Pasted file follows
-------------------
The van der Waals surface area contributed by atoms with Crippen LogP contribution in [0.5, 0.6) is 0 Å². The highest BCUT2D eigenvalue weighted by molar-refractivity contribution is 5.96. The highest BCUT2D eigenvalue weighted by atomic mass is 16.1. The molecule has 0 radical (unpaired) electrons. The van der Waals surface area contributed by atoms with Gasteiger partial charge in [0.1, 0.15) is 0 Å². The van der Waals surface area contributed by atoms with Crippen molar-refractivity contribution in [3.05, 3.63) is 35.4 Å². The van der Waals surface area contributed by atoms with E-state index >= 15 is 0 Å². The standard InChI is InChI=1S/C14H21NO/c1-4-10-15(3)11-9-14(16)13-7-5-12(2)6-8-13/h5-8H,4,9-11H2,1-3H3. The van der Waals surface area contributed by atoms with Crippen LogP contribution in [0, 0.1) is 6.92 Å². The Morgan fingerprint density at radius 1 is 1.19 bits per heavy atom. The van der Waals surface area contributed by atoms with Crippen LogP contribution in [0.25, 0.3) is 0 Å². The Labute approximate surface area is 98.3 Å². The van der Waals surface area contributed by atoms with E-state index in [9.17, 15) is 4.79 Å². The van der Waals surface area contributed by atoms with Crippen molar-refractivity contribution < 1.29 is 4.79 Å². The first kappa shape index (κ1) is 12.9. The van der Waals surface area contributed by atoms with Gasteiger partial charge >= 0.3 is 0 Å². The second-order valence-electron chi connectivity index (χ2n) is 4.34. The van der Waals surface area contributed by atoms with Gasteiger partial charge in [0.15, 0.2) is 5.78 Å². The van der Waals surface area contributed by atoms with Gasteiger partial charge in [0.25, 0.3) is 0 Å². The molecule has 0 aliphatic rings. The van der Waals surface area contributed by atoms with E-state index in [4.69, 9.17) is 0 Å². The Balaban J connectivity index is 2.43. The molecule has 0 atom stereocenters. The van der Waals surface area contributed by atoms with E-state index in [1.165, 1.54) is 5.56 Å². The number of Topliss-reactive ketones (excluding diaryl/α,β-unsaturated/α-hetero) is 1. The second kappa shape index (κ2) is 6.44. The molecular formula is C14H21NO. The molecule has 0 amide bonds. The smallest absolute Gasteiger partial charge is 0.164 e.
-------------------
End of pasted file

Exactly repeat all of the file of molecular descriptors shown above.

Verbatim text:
The van der Waals surface area contributed by atoms with Crippen LogP contribution in [0.5, 0.6) is 0 Å². The highest BCUT2D eigenvalue weighted by molar-refractivity contribution is 5.96. The highest BCUT2D eigenvalue weighted by atomic mass is 16.1. The molecule has 0 radical (unpaired) electrons. The van der Waals surface area contributed by atoms with Gasteiger partial charge in [0.1, 0.15) is 0 Å². The van der Waals surface area contributed by atoms with Crippen molar-refractivity contribution in [3.05, 3.63) is 35.4 Å². The van der Waals surface area contributed by atoms with E-state index >= 15 is 0 Å². The standard InChI is InChI=1S/C14H21NO/c1-4-10-15(3)11-9-14(16)13-7-5-12(2)6-8-13/h5-8H,4,9-11H2,1-3H3. The van der Waals surface area contributed by atoms with Crippen LogP contribution in [0, 0.1) is 6.92 Å². The Morgan fingerprint density at radius 1 is 1.19 bits per heavy atom. The van der Waals surface area contributed by atoms with Crippen LogP contribution in [0.25, 0.3) is 0 Å². The Labute approximate surface area is 98.3 Å². The van der Waals surface area contributed by atoms with E-state index in [9.17, 15) is 4.79 Å². The van der Waals surface area contributed by atoms with Crippen molar-refractivity contribution < 1.29 is 4.79 Å². The first kappa shape index (κ1) is 12.9. The van der Waals surface area contributed by atoms with Gasteiger partial charge >= 0.3 is 0 Å². The second-order valence-electron chi connectivity index (χ2n) is 4.34. The van der Waals surface area contributed by atoms with Gasteiger partial charge in [0.15, 0.2) is 5.78 Å². The van der Waals surface area contributed by atoms with Gasteiger partial charge in [0.25, 0.3) is 0 Å². The molecule has 0 aliphatic rings. The van der Waals surface area contributed by atoms with E-state index in [4.69, 9.17) is 0 Å². The Balaban J connectivity index is 2.43. The molecule has 0 atom stereocenters. The van der Waals surface area contributed by atoms with E-state index in [1.165, 1.54) is 5.56 Å². The number of Topliss-reactive ketones (excluding diaryl/α,β-unsaturated/α-hetero) is 1. The second kappa shape index (κ2) is 6.44. The molecular formula is C14H21NO. The molecule has 0 amide bonds. The smallest absolute Gasteiger partial charge is 0.164 e.